Immigration lawyer aids all ages. Bola Akinnusi Janis Ramsay photo
BARRIE – From adopting a tiny baby to bringing your grandparents to Canada, Bola Akinnusi is ready to help Barrie residents.
Practising immigration and refugee law, Akinnusi set up shop in Barrie earlier this summer.
“My main focus in Barrie is immigration, as I discovered a year ago there was a need for an immigration lawyer in Barrie,” said Akinnusi.
“I don’t think there is a law firm that exclusively covers it in this area. Barrie is a diverse community and there are a lot of immigrant families coming here.”
Akinnusi has been a lawyer since 1993, and originated her work in Nigeria.
“I’m an immigrant myself,” she said.
She decided to move here after learning how receptive Canada is to accepting new families.
But since then, the laws have changed and it’s more difficult for people to obtain permanent residency, she said.
Wading through the legal system is only part of the problem. New families may find it difficult to integrate into a new community, and may also have problems finding a job, said Akinnusi.
“Then they have to go back because at the end of the day, they lose their residency.”
In a smaller city like Barrie or the surrounding communities, it can be easy for someone to get lost, especially with language or transportation barriers.
“I’ve had families say they’ve been looking for an immigration lawyer for months,” said Akinnusi.
She’s also had to deal with deportation appeals, which are always sad stories.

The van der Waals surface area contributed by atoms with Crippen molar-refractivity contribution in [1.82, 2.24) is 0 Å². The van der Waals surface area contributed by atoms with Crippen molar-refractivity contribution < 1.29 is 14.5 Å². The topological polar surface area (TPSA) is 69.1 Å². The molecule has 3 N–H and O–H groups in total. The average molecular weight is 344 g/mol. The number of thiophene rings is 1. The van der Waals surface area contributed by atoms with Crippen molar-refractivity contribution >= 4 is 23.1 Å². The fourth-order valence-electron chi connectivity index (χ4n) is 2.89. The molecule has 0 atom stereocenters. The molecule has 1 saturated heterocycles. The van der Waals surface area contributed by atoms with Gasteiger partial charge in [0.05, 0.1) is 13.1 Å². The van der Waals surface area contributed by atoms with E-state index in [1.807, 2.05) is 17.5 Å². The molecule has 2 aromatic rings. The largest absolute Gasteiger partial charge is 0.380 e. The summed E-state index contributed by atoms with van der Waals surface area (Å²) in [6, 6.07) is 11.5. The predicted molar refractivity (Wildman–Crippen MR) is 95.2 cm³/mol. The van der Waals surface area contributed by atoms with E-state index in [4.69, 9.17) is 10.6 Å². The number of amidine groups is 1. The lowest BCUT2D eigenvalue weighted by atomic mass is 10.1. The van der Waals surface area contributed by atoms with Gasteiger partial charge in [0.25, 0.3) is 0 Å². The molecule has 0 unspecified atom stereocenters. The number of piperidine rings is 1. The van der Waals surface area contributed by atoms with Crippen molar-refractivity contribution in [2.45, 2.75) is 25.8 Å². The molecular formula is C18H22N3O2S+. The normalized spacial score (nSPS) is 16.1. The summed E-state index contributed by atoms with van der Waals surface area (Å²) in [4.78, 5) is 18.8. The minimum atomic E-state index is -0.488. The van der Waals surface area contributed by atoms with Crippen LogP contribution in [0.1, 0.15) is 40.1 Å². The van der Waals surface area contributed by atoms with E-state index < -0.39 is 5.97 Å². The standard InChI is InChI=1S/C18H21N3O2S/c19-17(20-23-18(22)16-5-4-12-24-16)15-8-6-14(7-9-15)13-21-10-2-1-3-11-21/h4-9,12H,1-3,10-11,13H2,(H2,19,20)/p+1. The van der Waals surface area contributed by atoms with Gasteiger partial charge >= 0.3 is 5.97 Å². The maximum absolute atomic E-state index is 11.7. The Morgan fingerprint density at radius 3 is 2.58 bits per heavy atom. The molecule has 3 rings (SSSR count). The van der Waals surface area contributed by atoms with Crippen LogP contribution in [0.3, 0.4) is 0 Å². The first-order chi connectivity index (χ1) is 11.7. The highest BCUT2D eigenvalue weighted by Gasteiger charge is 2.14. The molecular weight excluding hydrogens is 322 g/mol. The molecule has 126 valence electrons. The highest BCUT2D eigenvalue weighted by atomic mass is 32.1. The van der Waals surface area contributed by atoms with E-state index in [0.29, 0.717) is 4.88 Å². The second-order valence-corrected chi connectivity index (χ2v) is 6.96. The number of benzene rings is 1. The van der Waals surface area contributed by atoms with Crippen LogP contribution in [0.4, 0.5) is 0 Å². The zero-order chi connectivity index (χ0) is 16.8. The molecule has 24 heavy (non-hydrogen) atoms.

“It’s a tough call, but the judges have to follow the letter of the law. If they’ve been here for 20 years, they can look at the humanitarian issues,” said Akinnusi.
She has also defended refugees who are fleeing from their country for safety reasons.
“We have a lot from the LGBT (lesbian, gay, bisexual and transgender) community. You don’t talk about being gay in Nigeria. It’s illegal there, and they’ll be dead,” said Akinnusi.
While each case is unique and some may be more complicated than others, Akinnusi advises people not to hide from the government to stay in Canada.
“Don’t go underground. You don’t want to live your entire life looking over your shoulder,” she said.
She did say timelines for each case vary, and even for some straightforward applications, it could take months or years for residency status to be granted.
For example, couples adopting foreign children may have to wait before bringing a baby home, even if they’ve met all the Canadian criteria to adopt.
“The government has agencies (to help with adoption), but I believe you would still need a lawyer to guide you through the process. The baby needs a visa, then you have to adopt it legally in that country.”
To contact Akinnusi, call 705-792-7818 to book an appointment.
Article posted in African community, Communities, Family reunification/Sponsorship, Immigration, International adoption